Pendle development is '˜unsustainable'

The appeal to develop a beautiful, largely unspoilt slice of countryside on the edge of East Colne is finally underway in Nelson Town Hall, having been unanimously rejected by Pendle Council's Development Management and Colne Area Committee last spring.

The area, known locally as The Rough, covering over 13 hectares of green fields off Castle Road, Windermere Avenue and Skipton Old Road in Colne is considered by local people to be special, due to its landscape views, its heritage and its recreational use by ramblers and dog walkers.

The two Appeals are being fought by Junction Properties Ltd, a Guernsey-based offshore trust believed to be owned by local property speculators, who want to sell it so developers can build either 90 houses on the south-west corner or 270 houses on the whole site.

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Junction Property maintains there is an under-supply of housing sites in the borough and development of the Rough would simply be a “logical extension” of the nearby town.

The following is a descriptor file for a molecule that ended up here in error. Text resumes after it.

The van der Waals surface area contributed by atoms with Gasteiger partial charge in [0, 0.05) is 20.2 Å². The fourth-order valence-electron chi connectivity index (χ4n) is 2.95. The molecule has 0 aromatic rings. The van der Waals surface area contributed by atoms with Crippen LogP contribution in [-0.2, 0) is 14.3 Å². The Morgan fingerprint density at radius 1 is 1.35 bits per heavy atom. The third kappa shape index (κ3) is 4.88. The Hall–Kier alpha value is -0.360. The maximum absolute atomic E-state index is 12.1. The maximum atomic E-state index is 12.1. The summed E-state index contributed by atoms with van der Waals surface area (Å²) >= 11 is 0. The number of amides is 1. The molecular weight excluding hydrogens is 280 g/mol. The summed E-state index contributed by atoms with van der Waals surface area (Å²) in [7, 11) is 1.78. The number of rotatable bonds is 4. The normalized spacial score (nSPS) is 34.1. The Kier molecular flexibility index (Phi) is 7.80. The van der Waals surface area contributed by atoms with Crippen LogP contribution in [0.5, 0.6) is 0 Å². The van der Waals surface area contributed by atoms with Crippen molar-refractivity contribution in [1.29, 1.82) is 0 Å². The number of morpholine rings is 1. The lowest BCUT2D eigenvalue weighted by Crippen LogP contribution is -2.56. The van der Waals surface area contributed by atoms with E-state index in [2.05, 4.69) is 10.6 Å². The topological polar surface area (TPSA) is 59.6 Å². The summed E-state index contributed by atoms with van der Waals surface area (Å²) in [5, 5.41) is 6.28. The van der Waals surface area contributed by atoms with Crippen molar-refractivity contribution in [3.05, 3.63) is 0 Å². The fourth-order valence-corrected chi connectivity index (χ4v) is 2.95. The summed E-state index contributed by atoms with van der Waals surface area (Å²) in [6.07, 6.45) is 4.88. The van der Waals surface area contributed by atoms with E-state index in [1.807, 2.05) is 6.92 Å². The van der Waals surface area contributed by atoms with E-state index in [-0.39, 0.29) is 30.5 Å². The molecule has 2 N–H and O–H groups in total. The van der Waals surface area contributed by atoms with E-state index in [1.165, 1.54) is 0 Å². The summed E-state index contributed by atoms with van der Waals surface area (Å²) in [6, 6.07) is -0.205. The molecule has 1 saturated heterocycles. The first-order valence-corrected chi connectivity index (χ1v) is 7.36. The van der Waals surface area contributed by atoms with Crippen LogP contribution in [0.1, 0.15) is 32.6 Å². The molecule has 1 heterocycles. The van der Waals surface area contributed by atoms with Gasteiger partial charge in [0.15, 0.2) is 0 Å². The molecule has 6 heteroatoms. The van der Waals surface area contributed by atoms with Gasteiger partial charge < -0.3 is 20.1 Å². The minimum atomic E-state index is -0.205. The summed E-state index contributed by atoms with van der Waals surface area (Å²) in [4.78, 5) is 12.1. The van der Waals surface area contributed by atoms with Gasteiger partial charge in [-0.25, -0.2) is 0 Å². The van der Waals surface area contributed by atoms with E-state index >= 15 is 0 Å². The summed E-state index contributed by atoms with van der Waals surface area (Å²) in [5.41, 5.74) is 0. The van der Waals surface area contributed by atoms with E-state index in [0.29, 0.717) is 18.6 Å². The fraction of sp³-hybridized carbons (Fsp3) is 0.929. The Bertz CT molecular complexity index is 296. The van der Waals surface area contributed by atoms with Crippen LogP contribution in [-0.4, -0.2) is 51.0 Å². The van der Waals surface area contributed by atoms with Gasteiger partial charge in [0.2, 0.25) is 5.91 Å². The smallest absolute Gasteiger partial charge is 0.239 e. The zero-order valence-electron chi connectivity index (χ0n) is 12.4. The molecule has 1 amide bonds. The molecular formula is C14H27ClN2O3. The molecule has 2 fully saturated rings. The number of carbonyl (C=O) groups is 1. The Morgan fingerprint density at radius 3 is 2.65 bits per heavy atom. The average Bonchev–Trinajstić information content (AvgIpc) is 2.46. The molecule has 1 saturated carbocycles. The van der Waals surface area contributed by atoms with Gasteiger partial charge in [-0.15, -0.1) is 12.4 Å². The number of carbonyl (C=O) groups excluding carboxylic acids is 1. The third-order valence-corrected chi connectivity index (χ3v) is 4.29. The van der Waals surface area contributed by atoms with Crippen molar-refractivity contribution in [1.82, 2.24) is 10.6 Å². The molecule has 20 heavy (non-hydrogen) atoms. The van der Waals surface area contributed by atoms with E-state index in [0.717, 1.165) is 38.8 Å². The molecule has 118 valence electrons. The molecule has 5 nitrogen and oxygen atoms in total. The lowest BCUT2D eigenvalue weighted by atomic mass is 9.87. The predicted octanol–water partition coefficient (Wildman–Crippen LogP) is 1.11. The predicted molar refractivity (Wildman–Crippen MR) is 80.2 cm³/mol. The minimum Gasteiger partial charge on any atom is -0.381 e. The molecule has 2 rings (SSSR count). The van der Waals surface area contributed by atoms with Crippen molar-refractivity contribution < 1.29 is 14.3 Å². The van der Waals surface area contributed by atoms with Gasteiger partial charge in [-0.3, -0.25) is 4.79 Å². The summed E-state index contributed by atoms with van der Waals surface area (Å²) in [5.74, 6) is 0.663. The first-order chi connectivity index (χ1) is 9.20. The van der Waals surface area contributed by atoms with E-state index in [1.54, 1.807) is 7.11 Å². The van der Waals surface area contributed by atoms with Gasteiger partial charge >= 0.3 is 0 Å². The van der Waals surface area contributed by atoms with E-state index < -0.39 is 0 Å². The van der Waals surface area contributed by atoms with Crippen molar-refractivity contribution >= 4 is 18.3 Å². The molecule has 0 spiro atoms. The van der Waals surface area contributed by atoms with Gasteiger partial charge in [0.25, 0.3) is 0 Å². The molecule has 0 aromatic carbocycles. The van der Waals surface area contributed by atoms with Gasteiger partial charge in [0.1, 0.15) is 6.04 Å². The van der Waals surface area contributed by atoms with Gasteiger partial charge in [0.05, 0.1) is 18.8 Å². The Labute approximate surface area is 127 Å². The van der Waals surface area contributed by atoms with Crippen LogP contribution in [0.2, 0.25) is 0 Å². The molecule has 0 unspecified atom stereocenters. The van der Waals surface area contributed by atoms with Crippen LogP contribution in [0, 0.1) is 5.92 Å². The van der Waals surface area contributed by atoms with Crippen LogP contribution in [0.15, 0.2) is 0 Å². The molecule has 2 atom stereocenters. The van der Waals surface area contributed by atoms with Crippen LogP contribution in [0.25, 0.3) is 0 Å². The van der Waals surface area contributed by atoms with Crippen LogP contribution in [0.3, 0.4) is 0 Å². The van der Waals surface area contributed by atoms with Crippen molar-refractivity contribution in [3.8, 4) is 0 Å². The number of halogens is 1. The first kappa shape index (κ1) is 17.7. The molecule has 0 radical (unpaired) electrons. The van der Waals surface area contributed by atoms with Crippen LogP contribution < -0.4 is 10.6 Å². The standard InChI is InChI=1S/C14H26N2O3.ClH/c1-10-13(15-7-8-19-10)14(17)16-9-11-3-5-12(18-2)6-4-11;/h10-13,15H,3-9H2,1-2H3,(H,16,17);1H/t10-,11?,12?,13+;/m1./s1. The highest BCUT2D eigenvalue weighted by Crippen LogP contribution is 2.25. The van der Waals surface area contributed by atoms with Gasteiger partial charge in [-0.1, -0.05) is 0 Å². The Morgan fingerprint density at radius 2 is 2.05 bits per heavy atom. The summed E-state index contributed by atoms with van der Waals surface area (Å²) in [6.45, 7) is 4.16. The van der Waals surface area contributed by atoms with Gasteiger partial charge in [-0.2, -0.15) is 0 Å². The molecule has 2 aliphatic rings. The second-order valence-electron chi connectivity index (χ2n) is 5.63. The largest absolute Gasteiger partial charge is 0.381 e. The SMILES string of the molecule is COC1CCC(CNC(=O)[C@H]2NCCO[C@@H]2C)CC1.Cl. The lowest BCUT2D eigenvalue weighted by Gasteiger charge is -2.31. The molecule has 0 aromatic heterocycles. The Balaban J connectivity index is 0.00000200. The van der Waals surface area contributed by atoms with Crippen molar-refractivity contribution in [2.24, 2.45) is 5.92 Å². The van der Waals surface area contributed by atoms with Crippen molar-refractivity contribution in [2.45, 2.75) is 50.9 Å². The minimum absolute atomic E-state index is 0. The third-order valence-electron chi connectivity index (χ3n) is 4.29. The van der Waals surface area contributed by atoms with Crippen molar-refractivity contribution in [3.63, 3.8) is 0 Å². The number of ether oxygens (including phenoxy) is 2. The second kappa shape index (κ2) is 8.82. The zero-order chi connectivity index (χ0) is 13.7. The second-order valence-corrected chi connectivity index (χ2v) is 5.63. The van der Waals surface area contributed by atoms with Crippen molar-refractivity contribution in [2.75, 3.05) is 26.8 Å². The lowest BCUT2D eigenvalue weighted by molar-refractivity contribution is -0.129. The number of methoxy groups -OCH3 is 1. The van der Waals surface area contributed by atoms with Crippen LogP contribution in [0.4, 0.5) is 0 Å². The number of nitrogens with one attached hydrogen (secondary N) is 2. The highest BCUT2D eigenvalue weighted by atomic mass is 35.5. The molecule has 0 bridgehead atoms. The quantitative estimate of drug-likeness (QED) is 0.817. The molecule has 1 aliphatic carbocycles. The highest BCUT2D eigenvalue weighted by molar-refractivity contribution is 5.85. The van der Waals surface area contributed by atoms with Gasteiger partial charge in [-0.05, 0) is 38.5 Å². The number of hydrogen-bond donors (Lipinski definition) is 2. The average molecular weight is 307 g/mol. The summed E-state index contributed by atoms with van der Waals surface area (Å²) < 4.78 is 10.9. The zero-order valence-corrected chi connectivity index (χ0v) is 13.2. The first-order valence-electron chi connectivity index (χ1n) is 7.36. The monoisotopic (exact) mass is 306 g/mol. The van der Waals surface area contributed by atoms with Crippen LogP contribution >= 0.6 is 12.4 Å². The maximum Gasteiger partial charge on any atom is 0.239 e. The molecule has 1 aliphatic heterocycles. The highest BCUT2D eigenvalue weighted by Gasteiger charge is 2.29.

However, the Lidgett and Beyond Charity, the local community group with nearly 1,000 supporters, has joined Pendle Council to defend the Appeal and show that any development is unsustainable based on its harm to the local landscape, heritage and the Lidgett and Bents Conservation Area, and the local highways network.

Chairman of Lidgett and Bents’s Trustees, David Cockburn-Price said: “Our aim to preserve, enhance and improve access to the heritage, wildlife and general character of this special place for human and animal residents and visitors and their future generations.

“Local people have lent terrific support to our campaign and our fund-raising activities.

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“They can lend extra support in the Wilson Room at Nelson Town Hall during the day, for the rest of this week and on Tuesday and Wednesday next week.

“People are welcome to come and go. In addition, local people are being given the chance to speak at an evening meeting with the Planning Inspector at Colne Town Hall on Tuesday night from 7pm to 9pm.”

The Planning Inspector, Mike Robins, visited the Rough earlier in the week to see for himself the special quality and accessibility of the area.

He alsolooked at visualisations with planning consultants of what it could become if the Appeal was passed.

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